Vault Play: Shogun 2: Total War

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While I’ve certainly come to be Fred McPCgamer here in my time at Splitkick, the phenomenon is recent enough that I’ve missed nearly all of the Total War series. With Rome 2’s early preview coverage looking quite interesting, and a friend offering to teach me the Shogun 2 I’d had sitting around from a Steam sale, I figured it was a perfect time to journey back to the Warring States period of Japan. It’s been a blast.

The only Total War entry I’d played previously was the original Medieval, purchased from a $10 value bin at Walmart ages ago, a game that equally fascinated and mystified me. I remember wanting – badly – to love the game but I was terrible at it. All those years later, the formula hasn’t changed much: you get an interesting hybrid of a turn-based strategy game where each battle can be fought as a pseudo-RTS engagement.

Image 1At the strategy layer, you’ll engage in things like diplomacy and trade largely via menus, upgrade cities to serve various purposes, and move armies on the map into position for attacks. Each turn represents a season, establishing a rhythm to the game that’s incredibly important. Armies in hostile territory will suffer attrition during the winter turn, a random penalty which can kill upwards of 50% of your troops. Learning how to move from peacetime economy building into a wartime economy (and back again) is an essential part of mastering the game.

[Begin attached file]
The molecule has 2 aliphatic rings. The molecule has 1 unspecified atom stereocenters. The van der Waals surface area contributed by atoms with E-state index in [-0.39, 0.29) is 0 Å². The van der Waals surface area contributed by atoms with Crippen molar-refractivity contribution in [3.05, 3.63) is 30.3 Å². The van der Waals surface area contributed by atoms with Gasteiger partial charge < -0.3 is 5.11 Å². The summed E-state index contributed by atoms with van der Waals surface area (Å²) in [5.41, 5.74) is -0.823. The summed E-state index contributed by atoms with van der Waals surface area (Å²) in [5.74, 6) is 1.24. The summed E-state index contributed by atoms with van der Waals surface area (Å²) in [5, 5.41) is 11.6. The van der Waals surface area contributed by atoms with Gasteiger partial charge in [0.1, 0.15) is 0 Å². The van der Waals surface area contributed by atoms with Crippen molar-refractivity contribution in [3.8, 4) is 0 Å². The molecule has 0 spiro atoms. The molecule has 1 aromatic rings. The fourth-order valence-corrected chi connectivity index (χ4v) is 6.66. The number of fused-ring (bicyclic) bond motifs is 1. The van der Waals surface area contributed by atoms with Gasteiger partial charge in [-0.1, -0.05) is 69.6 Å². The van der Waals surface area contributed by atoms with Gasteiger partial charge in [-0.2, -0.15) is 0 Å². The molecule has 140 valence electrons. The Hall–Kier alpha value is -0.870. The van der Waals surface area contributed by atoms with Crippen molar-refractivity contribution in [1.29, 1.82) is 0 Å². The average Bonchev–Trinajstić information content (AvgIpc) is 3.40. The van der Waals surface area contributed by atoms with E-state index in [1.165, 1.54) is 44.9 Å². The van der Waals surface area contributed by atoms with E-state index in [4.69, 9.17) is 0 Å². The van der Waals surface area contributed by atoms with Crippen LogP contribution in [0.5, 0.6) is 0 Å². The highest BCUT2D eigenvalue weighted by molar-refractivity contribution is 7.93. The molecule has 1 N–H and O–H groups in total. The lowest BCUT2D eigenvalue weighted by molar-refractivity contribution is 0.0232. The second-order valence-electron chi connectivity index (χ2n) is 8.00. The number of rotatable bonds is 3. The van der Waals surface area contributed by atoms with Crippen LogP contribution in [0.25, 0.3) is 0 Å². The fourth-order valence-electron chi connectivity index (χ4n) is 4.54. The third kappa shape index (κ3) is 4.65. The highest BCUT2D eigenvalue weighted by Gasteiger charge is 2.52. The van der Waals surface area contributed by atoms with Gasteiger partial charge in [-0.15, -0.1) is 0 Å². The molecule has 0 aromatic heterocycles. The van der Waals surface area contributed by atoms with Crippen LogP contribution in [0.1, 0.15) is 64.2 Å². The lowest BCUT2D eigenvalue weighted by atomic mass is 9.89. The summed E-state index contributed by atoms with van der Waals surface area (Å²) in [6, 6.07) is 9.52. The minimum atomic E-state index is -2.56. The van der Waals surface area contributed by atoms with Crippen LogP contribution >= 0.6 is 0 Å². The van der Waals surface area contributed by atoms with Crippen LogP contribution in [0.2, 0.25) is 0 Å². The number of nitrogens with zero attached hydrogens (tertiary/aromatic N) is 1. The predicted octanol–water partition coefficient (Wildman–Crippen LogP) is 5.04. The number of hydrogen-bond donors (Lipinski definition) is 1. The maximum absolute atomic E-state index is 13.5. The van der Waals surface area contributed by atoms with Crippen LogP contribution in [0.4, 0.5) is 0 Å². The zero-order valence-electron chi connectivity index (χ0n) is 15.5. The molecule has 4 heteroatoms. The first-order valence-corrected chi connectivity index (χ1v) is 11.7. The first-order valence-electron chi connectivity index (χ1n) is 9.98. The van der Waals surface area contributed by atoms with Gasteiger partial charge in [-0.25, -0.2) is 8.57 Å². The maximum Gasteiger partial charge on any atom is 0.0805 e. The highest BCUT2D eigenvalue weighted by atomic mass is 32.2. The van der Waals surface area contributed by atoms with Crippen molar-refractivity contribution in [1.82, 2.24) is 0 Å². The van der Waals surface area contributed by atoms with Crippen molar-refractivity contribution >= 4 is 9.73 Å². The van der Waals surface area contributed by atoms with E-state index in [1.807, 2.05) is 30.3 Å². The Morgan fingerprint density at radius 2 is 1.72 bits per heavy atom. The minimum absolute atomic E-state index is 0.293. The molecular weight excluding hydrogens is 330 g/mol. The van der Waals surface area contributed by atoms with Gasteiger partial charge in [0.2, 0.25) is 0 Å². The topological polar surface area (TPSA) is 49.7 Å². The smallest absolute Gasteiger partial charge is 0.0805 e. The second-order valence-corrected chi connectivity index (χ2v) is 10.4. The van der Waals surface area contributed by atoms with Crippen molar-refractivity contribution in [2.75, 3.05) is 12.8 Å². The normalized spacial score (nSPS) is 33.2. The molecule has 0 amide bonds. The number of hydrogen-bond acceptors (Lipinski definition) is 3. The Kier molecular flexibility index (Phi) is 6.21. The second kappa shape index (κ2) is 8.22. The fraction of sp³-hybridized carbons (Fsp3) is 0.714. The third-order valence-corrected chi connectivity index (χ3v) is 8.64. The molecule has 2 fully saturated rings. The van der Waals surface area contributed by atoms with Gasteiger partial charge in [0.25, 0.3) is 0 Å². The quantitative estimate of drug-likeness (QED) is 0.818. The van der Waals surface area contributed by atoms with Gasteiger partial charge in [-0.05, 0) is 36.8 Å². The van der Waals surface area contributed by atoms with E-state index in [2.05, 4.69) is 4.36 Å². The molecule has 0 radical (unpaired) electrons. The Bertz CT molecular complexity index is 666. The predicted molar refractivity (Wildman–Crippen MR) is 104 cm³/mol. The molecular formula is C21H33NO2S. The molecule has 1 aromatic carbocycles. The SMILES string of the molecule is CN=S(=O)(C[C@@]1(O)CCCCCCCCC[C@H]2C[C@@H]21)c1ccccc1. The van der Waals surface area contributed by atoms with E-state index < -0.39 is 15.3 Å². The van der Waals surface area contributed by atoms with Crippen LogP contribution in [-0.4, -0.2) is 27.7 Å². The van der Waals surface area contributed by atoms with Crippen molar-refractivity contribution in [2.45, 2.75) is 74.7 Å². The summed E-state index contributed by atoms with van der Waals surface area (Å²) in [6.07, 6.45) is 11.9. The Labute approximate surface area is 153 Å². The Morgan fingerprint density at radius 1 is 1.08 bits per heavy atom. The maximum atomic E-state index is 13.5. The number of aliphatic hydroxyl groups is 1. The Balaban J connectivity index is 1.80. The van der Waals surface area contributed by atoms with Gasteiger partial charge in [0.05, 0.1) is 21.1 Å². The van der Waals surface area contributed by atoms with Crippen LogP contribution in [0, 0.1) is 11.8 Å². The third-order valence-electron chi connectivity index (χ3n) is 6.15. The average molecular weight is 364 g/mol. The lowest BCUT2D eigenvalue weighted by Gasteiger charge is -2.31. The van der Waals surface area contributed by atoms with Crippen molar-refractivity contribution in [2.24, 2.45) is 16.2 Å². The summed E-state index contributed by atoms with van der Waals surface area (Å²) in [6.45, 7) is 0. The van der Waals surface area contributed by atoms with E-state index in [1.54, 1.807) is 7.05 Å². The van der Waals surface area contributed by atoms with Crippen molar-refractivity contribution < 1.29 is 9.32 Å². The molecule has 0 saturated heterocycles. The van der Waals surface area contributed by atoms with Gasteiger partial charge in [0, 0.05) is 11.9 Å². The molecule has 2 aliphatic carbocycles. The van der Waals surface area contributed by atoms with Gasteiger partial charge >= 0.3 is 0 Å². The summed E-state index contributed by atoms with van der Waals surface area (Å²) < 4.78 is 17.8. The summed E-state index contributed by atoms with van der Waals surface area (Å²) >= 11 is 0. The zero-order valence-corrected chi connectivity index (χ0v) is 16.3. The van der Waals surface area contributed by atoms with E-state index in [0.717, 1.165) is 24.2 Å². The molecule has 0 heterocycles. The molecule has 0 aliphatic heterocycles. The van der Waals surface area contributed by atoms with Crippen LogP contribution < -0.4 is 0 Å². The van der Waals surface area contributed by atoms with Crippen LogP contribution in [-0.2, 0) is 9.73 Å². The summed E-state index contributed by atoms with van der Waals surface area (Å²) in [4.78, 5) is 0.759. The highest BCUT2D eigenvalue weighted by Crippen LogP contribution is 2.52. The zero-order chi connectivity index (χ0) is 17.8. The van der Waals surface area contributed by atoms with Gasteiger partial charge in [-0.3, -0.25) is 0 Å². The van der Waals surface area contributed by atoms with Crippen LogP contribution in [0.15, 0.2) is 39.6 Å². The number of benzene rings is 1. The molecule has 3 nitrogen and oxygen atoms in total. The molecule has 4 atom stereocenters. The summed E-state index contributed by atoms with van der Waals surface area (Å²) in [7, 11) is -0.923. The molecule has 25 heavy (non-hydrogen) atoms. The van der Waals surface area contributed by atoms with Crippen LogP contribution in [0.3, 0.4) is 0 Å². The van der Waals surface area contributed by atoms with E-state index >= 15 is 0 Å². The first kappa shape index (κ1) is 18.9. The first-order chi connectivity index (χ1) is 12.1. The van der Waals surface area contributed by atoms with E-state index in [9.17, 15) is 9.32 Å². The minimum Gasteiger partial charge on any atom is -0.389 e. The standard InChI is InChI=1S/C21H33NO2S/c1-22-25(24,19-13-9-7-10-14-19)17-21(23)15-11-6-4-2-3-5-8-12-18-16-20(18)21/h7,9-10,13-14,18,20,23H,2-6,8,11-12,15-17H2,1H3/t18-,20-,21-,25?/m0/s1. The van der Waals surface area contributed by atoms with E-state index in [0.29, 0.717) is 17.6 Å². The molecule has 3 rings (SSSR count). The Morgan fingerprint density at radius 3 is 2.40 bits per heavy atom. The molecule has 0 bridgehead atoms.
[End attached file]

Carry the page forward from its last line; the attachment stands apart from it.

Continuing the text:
Players will spend most of the time at the strategy layer, and the map starts off flat, with an attractive hand-painted style. As you uncover new territories, the map transforms into 3D and is now subject to fog of war. I really appreciate the love Creative Assembly poured into the map for Shogun 2. The 3D rendered map has scenery effects including all of the necessary season transitions, but also things like rainbows over waterfalls, grossly out of scale hawks flying over head, and sakura petals blowing in the wind. Combined with an artistic UI, it’s a really gorgeous design that goes out of its way to support the theme of the game.

Image 2Connected to the strategy layer are the optional real-time battles. While it is a no-brainer to simulate lopsided engagements, skilled players can achieve results much better than the computer will give them in close battles. I can’t claim greatness in the tactical layer, but in just a few hours I was already doing better than the simulation, particularly in defending upgraded castles where archers can set up devastating fields of fire. The game offers the ability to pause and reassess the situation, but the default speed is typically sedate enough for me to manage troops in real-time. I really appreciate the seamless way you can re-configure a unit’s formation by drawing it out on the map, something few RTS’s have done well (or at all), allowing for new and inventive maneuvers. Battles have strict 30-minute time limit but typically end in 15 minutes or less, since there’s no element of base-building once you’ve committed to a battle. There’s no concept of earthworks or fortification outside of castle sieges, but perhaps a feature like that would add one element too much.